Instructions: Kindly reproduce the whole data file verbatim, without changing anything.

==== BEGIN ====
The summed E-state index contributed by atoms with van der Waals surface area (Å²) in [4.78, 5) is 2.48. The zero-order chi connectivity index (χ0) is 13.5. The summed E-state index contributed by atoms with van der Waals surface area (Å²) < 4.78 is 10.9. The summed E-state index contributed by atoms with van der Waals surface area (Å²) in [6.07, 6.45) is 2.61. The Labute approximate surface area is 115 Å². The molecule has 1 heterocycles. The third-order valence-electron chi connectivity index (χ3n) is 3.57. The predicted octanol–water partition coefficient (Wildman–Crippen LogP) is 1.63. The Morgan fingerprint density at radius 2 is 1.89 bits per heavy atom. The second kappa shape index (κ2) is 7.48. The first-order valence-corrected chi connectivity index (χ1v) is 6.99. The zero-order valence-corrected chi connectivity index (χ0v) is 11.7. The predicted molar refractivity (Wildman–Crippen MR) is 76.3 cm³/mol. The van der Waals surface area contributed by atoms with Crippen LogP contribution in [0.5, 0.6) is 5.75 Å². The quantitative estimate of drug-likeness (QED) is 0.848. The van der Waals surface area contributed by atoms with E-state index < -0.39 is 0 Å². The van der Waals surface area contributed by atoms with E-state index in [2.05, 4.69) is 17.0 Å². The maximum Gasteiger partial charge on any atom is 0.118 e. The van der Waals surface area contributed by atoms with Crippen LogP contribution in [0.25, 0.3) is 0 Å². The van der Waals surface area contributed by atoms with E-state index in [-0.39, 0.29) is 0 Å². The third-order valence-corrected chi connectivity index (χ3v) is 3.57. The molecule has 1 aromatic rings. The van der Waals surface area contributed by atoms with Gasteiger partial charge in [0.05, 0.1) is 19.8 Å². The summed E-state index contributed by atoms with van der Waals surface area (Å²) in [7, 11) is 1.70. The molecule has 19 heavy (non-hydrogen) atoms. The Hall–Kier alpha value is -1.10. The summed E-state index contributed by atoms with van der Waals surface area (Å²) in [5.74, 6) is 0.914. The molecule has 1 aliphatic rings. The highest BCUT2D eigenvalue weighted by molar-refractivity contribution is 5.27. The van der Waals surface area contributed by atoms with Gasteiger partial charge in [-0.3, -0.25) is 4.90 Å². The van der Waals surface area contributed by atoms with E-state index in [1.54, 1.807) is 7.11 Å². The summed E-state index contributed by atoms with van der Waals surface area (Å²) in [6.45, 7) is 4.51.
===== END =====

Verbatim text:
The summed E-state index contributed by atoms with van der Waals surface area (Å²) in [4.78, 5) is 2.48. The zero-order chi connectivity index (χ0) is 13.5. The summed E-state index contributed by atoms with van der Waals surface area (Å²) < 4.78 is 10.9. The summed E-state index contributed by atoms with van der Waals surface area (Å²) in [6.07, 6.45) is 2.61. The Labute approximate surface area is 115 Å². The molecule has 1 heterocycles. The third-order valence-electron chi connectivity index (χ3n) is 3.57. The predicted octanol–water partition coefficient (Wildman–Crippen LogP) is 1.63. The Morgan fingerprint density at radius 2 is 1.89 bits per heavy atom. The second kappa shape index (κ2) is 7.48. The first-order valence-corrected chi connectivity index (χ1v) is 6.99. The zero-order valence-corrected chi connectivity index (χ0v) is 11.7. The predicted molar refractivity (Wildman–Crippen MR) is 76.3 cm³/mol. The van der Waals surface area contributed by atoms with Crippen LogP contribution in [0.5, 0.6) is 5.75 Å². The quantitative estimate of drug-likeness (QED) is 0.848. The van der Waals surface area contributed by atoms with E-state index < -0.39 is 0 Å². The van der Waals surface area contributed by atoms with E-state index in [2.05, 4.69) is 17.0 Å². The maximum Gasteiger partial charge on any atom is 0.118 e. The van der Waals surface area contributed by atoms with Crippen LogP contribution in [0.25, 0.3) is 0 Å². The van der Waals surface area contributed by atoms with E-state index in [-0.39, 0.29) is 0 Å². The third-order valence-corrected chi connectivity index (χ3v) is 3.57. The molecule has 1 aromatic rings. The van der Waals surface area contributed by atoms with Gasteiger partial charge in [0.05, 0.1) is 19.8 Å². The summed E-state index contributed by atoms with van der Waals surface area (Å²) in [7, 11) is 1.70. The molecule has 19 heavy (non-hydrogen) atoms. The Hall–Kier alpha value is -1.10. The summed E-state index contributed by atoms with van der Waals surface area (Å²) in [5.74, 6) is 0.914. The molecule has 1 aliphatic rings. The highest BCUT2D eigenvalue weighted by molar-refractivity contribution is 5.27. The van der Waals surface area contributed by atoms with Gasteiger partial charge in [-0.3, -0.25) is 4.90 Å². The van der Waals surface area contributed by atoms with E-state index in [1.54, 1.807) is 7.11 Å². The summed E-state index contributed by atoms with van der Waals surface area (Å²) in [6.45, 7) is 4.51.